Stop looking in your wallet. You won’t find either your head or heart inside. Here, let me help you wade through the heavy pay stubs of Big Papi and John Lackey in search of a better bottom line. Look Theo. I know you’re a numbers guy. I know you believe you can derive meaning in spreadsheets and can craft a 99 win season based on statistics alone. So let’s first examine the Boston Red Sox’s 2010 payroll your way – logically and with a healthy dose of skepticism – and then let’s try mine.
Mike Lowell is a 36 year-old broken third baseman. First it was the hip, now the thumb. He’s at the tail end of a solid career. A good guy who’s just going to wind up kicking rocks in the clubhouse as he waits for the chance to step in for a measly 30 games. His $12 million presence will just waste on the bench and depress his teammates. We should send him to some other field where aging ballplayers go to retire. Trading him is nothing personal, it’s just business.
So let’s talk about that. Baseball is the national pastime. But it’s also a business. Someone needs to pay the electric bills at Fenway. I get that. So let’s discuss the way we do business in Boston. And let’s be honest Theo, the Red Sox front office has not always been known for its savvy decision-making. Over the years it’s caught a few breaks and bumbled more than twice. It could be classified as taking risks. And of being foolish. Sometimes a little of both pays off.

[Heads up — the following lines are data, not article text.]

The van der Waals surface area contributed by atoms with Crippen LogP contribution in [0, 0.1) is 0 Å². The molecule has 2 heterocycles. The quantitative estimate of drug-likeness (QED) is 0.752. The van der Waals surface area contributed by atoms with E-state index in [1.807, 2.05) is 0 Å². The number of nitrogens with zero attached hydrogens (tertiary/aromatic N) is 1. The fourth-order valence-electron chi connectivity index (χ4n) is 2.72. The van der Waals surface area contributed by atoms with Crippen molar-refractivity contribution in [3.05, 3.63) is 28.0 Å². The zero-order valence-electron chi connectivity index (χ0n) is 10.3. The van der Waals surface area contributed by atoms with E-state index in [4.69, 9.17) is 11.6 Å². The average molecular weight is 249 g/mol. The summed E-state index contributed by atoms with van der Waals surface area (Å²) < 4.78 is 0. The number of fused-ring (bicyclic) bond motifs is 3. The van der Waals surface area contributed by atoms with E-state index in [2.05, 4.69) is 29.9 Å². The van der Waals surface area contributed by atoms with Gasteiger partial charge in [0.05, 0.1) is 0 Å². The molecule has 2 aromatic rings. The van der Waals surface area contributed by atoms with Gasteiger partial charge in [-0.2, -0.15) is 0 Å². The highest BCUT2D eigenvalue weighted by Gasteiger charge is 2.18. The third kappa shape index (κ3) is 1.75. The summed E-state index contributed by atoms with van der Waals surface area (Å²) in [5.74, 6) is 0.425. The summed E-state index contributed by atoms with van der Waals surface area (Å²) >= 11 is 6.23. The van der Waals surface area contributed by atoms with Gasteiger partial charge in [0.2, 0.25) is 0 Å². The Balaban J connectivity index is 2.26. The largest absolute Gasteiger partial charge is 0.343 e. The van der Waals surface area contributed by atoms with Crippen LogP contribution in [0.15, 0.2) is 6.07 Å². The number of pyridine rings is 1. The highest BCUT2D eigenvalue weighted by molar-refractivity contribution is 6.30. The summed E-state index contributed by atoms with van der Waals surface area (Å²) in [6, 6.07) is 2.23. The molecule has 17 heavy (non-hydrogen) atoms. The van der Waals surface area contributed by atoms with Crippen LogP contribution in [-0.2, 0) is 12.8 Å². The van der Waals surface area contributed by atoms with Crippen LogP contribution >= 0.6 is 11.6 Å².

Sometimes you risk selling your franchise player and are rewarded with a World Series win. And sometimes you foolishly trade another and reap an 86 year drought. Now, we’re not talking about trading a franchise player. We’re talking about Mike Lowell. And what I’m saying is that it shouldn’t be business as usual with him. Because that would be so old school of you Theo.
Nowadays, businesses are held accountable for their actions and encouraged to look beyond where they finished on the NYSE, to craft reputations based on something greater than profit. We’re not talking about flipping a house Theo. We’re talking about cultivating an environment of class and leadership in a clubhouse not always known as such. We’re talking about putting a higher value on clutch over plate appearances. We’re talking about respect.
Is there no box for clutch in your accounting system? What about heart? What is your price tag for loyalty? Respect? Huh. You don’t see those figures on your sheet? Here, have a look at my copy.
See. Mikey Lowell is a ballplayer. A gamer. He shows up and grits out a solid season even after being diagnosed with testicular cancer in 2004. Even while playing with bone on bone in 2009. Even after taking a pay cut to stay with the team he loves. His name is consistently associated with words like clutch, class, and professional – words almost never associated with the front office. So Theo, if you look at your numbers, you’ll see Lowell dug out a better season than his younger, healthier replacement. And that’s after batting behind Papi who couldn’t manage to get on the bags last season.
While both Lowell and Beltre are Gold Glove winners, Lowell’s already earned the trust and respect of his teammates and the rest of Red Sox Nation. He’s also already won them their second World Series ring this decade. Take a closer look at my spreadsheet Theo, you just might see a figure worth investing in. Maybe take a risk on the old guy.